Blue Dream 2013 NR CC

Amazon Instant Video

(1) IMDb 5.5/10
Available in HD
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James Duval is Robert Harmon, a man drinking, drugging, and screwing his way through the last days of print journalism in Los Angeles.

James Duval, Dominique Swain
1 hour 30 minutes

Available in HD on supported devices.

Blue Dream

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Product Details

Genres Drama
Director Gregory Hatanaka
Starring James Duval, Dominique Swain
Supporting actors Kayden Kross, Pollyanna McIntosh, Noah Hathaway, Walter Koenig, Richard Riehle, Sal Landi, Olivia Barash, Nicole D'Angelo, Stanley B. Herman, Elana Krausz, Brian McGuire, Barry O'Rourke, Paula LaBaredas, Silvia Suvadová, Christo Dimassis, Douglas Dunning, Wonna De Jong, Alicia Arden
Studio Cinema Epoch
MPAA rating NR (Not Rated)
Captions and subtitles English Details
Rental rights 3-day viewing period. Details
Purchase rights Stream instantly and download to 2 locations Details
Format Amazon Instant Video (streaming online video and digital download)

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3 of 4 people found the following review helpful By cs211 on November 18, 2013
Format: DVD
“Blue Dream” is an enjoyable, eye-opening journey if one never forgets the second word of the title. It is, first and foremost, director/writer Gregory Hatanaka’s vision of what has happened over the past 20 years to the media business, and perhaps more broadly to the American workplace, the economy, and our society as a whole. The decline appears to all to be inevitable, so the characters for the most part choose to take advantage of the loosening of societal strictures to enjoy the descent as much as possible.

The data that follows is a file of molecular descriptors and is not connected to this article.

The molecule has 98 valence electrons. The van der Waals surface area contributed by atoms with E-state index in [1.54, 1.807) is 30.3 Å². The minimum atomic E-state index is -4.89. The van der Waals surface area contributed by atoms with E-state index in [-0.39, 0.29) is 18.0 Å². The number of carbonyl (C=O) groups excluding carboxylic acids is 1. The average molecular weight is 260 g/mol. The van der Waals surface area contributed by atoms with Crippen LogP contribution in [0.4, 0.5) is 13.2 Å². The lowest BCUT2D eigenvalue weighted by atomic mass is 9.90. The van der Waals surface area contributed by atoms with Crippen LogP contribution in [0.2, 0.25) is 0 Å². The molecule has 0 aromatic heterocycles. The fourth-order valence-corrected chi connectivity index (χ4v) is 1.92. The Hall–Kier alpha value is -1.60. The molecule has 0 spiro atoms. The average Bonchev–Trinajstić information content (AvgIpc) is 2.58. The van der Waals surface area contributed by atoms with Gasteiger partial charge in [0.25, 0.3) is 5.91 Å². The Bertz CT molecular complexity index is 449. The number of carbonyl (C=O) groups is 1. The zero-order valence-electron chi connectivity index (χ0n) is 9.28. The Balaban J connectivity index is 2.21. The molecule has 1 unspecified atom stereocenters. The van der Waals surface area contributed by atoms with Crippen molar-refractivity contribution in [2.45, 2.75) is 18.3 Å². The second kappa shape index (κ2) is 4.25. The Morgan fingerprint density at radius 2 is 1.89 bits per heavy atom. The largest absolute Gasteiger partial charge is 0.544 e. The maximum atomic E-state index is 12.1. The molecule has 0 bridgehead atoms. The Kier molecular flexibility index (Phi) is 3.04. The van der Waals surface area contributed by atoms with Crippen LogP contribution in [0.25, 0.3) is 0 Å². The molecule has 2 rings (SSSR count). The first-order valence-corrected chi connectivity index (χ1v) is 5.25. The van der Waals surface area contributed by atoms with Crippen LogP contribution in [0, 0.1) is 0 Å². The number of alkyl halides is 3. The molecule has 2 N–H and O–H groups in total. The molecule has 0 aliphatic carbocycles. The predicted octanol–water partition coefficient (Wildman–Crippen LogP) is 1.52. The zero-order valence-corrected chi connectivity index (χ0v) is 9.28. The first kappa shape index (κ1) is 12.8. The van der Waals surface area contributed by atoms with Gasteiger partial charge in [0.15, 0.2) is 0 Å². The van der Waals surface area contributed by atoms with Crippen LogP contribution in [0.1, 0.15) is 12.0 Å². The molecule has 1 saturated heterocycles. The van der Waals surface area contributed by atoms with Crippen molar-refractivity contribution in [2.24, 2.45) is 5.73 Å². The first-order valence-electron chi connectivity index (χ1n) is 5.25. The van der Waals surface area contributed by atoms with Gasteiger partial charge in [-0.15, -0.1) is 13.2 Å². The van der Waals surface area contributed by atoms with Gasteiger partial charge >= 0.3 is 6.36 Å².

Don’t expect a linear storyline, or a sequence of events which follow logically from their predecessors. “Blue Dream” is indeed a dream, and like most dreams, the plot jumps around, sometimes abruptly. Some scenes appear inserted purely to convey a mood or arouse feelings. The plot is not entirely the point, although it is generally possible to determine what is happening. Certain characters speak entirely in parables; others at times do or say crazy things; some characters may be entirely figments of the imagination of the main character. Anyone who watches “Blue Dream” expecting it to be as close to real life as an episode of “The Office” is going to be severely disappointed. Again, don’t forget the second word of the title.

Ultimately it is an exercise for the viewer to decide how broadly to apply Hatanaka’s vision. Could “Blue Dream” only happen to people who work in an industry in inevitable decline (the print newspaper business) in a city like Los Angeles, with its Hollywood morals and vices? Or is Hatanaka speaking to a broader segment of the American economy and society? Watch Blue Dream and see what conclusions you reach...
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